Benjamin H. Brinkmann, Ph.D., is associate professor of neurology and a clinical support scientist for the Division of Epilepsy at Mayo Clinic. This unique role as an engineer embedded in a clinical practice area allows him to help patients and informs the focus of his research. His research efforts are directed toward developing seizure detection and prediction capabilities using noninvasive and minimally invasive biosensors, and improving the accuracy of pre-surgical seizure evaluation using novel methods for image and neurophysiology analysis.
Dr. Brinkmann has developed and implemented enterprisewide analytics supporting pre-surgical epilepsy evaluation and systems for statistical processing of ictal single-photon emission computerized tomography (SPECT) images. He has also used and applied methods to verify stereotactic electroencephalogram (EEG) electrode placement for patients with epilepsy.
Dr. Brinkmann collaborates with the Bioelectronics Neurophysiology and Engineering Lab at Mayo Clinic.
- Noninvasive wearable devices for seizure detection and forecasting
- Machine-based learning and signal-processing methods for seizure forecasting using ambulatory intracranial EEG with applications to neuroimaging studies to identify abnormal and potentially epileptogenic brain regions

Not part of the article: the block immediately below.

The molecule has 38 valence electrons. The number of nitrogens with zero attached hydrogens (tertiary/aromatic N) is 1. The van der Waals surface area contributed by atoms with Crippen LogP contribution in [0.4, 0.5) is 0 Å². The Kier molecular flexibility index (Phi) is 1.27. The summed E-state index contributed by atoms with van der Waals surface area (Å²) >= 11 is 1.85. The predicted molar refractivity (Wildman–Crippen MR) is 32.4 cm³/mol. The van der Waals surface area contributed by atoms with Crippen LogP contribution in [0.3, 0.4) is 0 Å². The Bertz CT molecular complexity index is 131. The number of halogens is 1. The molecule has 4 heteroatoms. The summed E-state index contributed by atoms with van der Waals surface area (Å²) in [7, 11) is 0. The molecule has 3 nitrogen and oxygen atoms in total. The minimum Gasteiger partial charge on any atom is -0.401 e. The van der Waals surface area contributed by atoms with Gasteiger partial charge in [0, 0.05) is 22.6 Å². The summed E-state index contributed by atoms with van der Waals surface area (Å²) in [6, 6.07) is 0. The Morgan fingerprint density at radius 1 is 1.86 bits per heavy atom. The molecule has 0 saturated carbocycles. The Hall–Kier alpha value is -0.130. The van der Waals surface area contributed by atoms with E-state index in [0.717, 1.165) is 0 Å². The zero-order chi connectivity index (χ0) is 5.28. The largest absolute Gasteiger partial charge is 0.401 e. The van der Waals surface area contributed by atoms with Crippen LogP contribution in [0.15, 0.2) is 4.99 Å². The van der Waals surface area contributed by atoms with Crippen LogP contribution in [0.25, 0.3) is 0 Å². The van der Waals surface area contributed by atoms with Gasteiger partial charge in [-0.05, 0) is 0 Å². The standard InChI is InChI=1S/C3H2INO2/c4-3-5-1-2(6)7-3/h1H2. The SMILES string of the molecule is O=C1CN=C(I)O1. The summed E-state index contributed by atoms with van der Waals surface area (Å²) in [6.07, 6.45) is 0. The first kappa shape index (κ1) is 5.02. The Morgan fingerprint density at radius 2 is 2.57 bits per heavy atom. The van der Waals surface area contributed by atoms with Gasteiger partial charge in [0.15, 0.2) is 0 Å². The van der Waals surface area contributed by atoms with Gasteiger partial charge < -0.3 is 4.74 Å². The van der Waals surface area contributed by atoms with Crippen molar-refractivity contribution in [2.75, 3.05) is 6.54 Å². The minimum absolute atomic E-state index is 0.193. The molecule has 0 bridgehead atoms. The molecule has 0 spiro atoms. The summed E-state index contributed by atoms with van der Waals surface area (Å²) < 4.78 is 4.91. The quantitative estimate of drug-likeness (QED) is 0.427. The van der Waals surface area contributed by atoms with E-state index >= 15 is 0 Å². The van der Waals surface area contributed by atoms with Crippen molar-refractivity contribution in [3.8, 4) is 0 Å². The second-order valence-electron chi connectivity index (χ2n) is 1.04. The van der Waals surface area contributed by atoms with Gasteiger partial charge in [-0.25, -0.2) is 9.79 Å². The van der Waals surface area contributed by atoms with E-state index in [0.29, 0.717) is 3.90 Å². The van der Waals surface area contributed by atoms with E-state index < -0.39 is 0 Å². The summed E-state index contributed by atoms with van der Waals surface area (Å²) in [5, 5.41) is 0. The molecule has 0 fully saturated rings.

- Detection, analysis and mapping of high-frequency oscillations from chronic and intraoperative intracranial EEG recordings
- Ictal SPECT image processing and analysis in seizure localization
- Voxel-based morphometric analysis of magnetic resonance imaging (MRI) for localization of structural abnormalities in epilepsy
- Volumetric functional and structural image analysis
Significance to patient care
The goal of Dr. Brinkmann's research is to go beyond predicting the probable occurrence of a seizure to the actual delivery of therapy to prevent the seizure. These next-generation epilepsy management and therapy platforms will have an inestimable impact on the quality of life of patients with epilepsy. Prevention of seizures will allow patients to pursue normal activities of everyday life, such as driving. More importantly, it will counteract the comorbidities of epilepsy such as depression, impaired cognition and sleep disturbances.
- Voting member, Working Group (WG)-32: Neurophysiology Data, Digital Imaging and Communications in Medicine, January 2020-current
- President and CEO, 3D Medical Imaging, Inc., Byron, Minnesota, 2006-2015